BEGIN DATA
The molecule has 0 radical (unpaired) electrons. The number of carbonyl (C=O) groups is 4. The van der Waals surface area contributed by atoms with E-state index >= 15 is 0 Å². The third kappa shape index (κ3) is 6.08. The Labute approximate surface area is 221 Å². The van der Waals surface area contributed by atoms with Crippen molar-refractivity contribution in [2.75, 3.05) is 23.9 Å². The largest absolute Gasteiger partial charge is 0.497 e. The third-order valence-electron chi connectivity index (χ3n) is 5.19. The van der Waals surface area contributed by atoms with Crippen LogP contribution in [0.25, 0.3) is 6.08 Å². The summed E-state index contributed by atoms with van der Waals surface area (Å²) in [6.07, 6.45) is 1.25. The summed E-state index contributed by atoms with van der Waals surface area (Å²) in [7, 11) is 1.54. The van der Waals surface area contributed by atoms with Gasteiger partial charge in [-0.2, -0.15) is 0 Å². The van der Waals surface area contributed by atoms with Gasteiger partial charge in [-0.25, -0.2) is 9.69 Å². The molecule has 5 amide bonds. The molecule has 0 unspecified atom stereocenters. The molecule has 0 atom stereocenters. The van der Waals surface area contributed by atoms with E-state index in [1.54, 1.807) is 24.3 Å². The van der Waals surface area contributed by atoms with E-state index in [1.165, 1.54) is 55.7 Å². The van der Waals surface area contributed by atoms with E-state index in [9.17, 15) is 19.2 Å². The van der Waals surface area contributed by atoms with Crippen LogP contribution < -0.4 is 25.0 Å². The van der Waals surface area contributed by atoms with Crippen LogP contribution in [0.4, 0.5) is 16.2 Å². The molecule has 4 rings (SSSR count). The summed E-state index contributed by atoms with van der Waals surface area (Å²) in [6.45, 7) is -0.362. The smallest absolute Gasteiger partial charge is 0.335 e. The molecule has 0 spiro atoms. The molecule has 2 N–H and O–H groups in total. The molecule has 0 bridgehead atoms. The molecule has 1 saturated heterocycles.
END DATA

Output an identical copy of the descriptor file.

The molecule has 0 radical (unpaired) electrons. The number of carbonyl (C=O) groups is 4. The van der Waals surface area contributed by atoms with E-state index >= 15 is 0 Å². The third kappa shape index (κ3) is 6.08. The Labute approximate surface area is 221 Å². The van der Waals surface area contributed by atoms with Crippen molar-refractivity contribution in [2.75, 3.05) is 23.9 Å². The largest absolute Gasteiger partial charge is 0.497 e. The third-order valence-electron chi connectivity index (χ3n) is 5.19. The van der Waals surface area contributed by atoms with Crippen LogP contribution in [0.25, 0.3) is 6.08 Å². The summed E-state index contributed by atoms with van der Waals surface area (Å²) in [6.07, 6.45) is 1.25. The summed E-state index contributed by atoms with van der Waals surface area (Å²) in [7, 11) is 1.54. The van der Waals surface area contributed by atoms with Gasteiger partial charge in [-0.2, -0.15) is 0 Å². The van der Waals surface area contributed by atoms with Gasteiger partial charge in [-0.25, -0.2) is 9.69 Å². The molecule has 5 amide bonds. The molecule has 0 unspecified atom stereocenters. The molecule has 0 atom stereocenters. The van der Waals surface area contributed by atoms with E-state index in [1.54, 1.807) is 24.3 Å². The van der Waals surface area contributed by atoms with E-state index in [1.165, 1.54) is 55.7 Å². The van der Waals surface area contributed by atoms with E-state index in [9.17, 15) is 19.2 Å². The van der Waals surface area contributed by atoms with Crippen LogP contribution < -0.4 is 25.0 Å². The van der Waals surface area contributed by atoms with Crippen LogP contribution in [0.4, 0.5) is 16.2 Å². The molecule has 4 rings (SSSR count). The summed E-state index contributed by atoms with van der Waals surface area (Å²) in [6.45, 7) is -0.362. The smallest absolute Gasteiger partial charge is 0.335 e. The molecule has 0 spiro atoms. The molecule has 2 N–H and O–H groups in total. The molecule has 0 bridgehead atoms. The molecule has 1 saturated heterocycles.